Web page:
The Appeals Chamber, Judge Liu dissenting, partially granted some sub-grounds of Šainović’s appeal, quashing his convictions for murder as a violation of the laws or customs of war, and murder and persecution, as crimes against humanity, committed prior to 7 May 1999 in the localities of Bela Crkva/Bellacërka, Mala Kruša/Krusha e Vogël, Suva Reka/Suhareka town, Izbica/Izbicë, Đakovica/Gjakova town, Korenica/Korenicë and Meja/Mejë, and near Gornja Sudimlja/Studimja e Epërme. The Appeals Chamber also partially granted some sub-grounds of Lukić’s appeal, quashing his conviction for murders committed prior to or on 1 April 1999 in the localities of Bela Crkva/Bellacërka, Mala Kruša/Krusha e Vogël, Suva Reka/Suhareka town, Izbica/Izbicë, Đakovica/Gjakova town.
The Appeals Chamber also granted, in part, the Prosecution’s appeal regarding sexual assaults against K31, K14, and K62 committed in Priština/Prishtina, establishing that the victims were raped with discriminatory intent by members of the VJ and MUP, and that these acts constitute persecution as a crime against humanity.
The Appeals Chamber, Judge Liu dissenting with regard to Šainović, also granted, in part, another ground of the Prosecution’s appeal, ruling that the Trial Chamber erred by not finding Šainović and Lukić liable for persecution, through sexual assaults, as a crime against humanity, committed in Beleg, Ćirez/Qirez and Priština/Prishtina. The judges also found unanimously that the Trial Chamber erred by not finding Pavković liable for the sexual assaults committed in Priština/Prishtina. However, the Appeals Chamber, Judge Ramaroson dissenting, declined to enter new convictions on appeal.
Regarding the appeals from all parties concerning sentencing, the Appeals Chamber found merit in the arguments of the Prosecution, Šainović, and Lukić pertaining to the Trial Chamber’s failure to individualise the sentences, as well as Lukić’s arguments regarding the assessment of his surrender as a mitigating circumstance. Overall, the Chamber stated that “in light of the circumstances of this case, as well as the gravity of the crimes for which the Appellants are responsible, and taking into account the principle of proportionality, a limited reduction in the sentences imposed by the Trial Chamber is warranted in relation to Mr Šainović, Mr Lazarević, and Mr Lukić”.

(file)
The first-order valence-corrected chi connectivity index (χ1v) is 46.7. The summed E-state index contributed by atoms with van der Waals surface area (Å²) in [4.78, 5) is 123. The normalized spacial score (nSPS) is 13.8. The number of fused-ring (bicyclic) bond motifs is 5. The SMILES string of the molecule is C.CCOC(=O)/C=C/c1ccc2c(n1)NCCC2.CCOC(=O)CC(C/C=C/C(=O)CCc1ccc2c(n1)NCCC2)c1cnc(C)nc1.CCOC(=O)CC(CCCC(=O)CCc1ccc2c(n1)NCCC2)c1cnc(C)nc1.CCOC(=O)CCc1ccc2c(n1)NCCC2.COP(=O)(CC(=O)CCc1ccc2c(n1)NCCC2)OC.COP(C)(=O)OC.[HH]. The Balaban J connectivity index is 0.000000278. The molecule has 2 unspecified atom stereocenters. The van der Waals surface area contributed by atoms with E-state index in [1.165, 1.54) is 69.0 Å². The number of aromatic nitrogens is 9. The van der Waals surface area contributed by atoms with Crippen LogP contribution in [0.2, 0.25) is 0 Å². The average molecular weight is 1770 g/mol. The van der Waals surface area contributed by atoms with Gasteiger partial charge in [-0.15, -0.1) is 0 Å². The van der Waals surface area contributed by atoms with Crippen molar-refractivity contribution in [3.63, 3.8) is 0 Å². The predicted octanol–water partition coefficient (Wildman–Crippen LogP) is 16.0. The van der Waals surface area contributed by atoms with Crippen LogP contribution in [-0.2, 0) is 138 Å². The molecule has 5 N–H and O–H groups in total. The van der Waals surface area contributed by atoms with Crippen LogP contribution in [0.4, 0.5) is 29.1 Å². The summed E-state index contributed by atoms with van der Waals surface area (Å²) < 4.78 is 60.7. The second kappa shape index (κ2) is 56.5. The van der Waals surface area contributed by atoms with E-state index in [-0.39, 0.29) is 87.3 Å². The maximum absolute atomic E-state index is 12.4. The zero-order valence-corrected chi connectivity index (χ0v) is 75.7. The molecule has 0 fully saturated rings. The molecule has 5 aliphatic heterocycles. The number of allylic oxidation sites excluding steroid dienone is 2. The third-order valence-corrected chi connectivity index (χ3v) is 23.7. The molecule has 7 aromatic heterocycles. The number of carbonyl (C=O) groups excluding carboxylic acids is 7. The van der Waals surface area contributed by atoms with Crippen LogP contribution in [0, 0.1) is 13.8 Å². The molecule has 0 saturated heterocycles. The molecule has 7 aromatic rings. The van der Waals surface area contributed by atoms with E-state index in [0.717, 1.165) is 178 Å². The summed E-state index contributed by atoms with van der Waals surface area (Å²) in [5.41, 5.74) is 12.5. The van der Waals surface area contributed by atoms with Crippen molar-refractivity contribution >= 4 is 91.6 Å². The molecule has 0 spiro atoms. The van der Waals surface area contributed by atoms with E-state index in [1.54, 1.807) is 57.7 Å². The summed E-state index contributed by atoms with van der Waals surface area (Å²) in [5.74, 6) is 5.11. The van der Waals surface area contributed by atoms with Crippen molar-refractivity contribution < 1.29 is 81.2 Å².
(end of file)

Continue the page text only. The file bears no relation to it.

Judge Liu Daqun appended a partially dissenting opinion and a declaration, and Judge Arlette Ramaroson and Judge Bakhtiyar Tuzmukhamedov appended dissenting opinions.
The Šainović et al. trial counts among the Tribunal’s largest and most complex. Trial proceedings began on 10 July 2006 against six accused, including Milan Milutinović, the former president of Serbia, and Dragoljub Ojdanić, Chief of the General Staff of the VJ. The proceedings concluded on 27 August 2008. The Trial Chamber heard oral testimony from a total of 235 witnesses, and admitted over 4,300 exhibits. First instance judgement was passed on 26 February 2009. In addition to the four convictions, the Trial Chamber acquitted Milutinović of all charges and Ojdanić was convicted to 15 years of imprisonment for aiding and abetting war crimes and crimes against humanity. The Office of the Prosecutor and Ojdanić’s defence withdrew their appeals in January 2013, and he was granted early release on 10 July 2013.
The Tribunal has indicted nine senior Serbian and Yugoslav officials for crimes carried out in Kosovo by Serbian forces in 1999, including the six mentioned above. Former Yugoslav leader Slobodan Milošević was the first sitting head of state to be charged for war crimes when the Tribunal indicted him in 1999. He stood trial between 2002 and 2006, charged with crimes allegedly committed in Kosovo, Croatia and Bosnia and Herzegovina, but died from natural causes on the eve of the trial’s conclusion and prior to a judgement being rendered. Vlajko Stojiljković, a senior police official close to Milošević, was indicted but committed suicide in Belgrade in 2002. The final judgement in the case of Vlastimir Đorđević, former Assistant Minister of the Serbian MUP and Chief of its Public Security Department, is scheduled to be pronounced on 27 January.
Since its establishment the Tribunal has indicted 161 persons for serious violations of humanitarian law committed on the territory of the former Yugoslavia between 1991 and 2001. Proceedings against 140 individuals have now been concluded.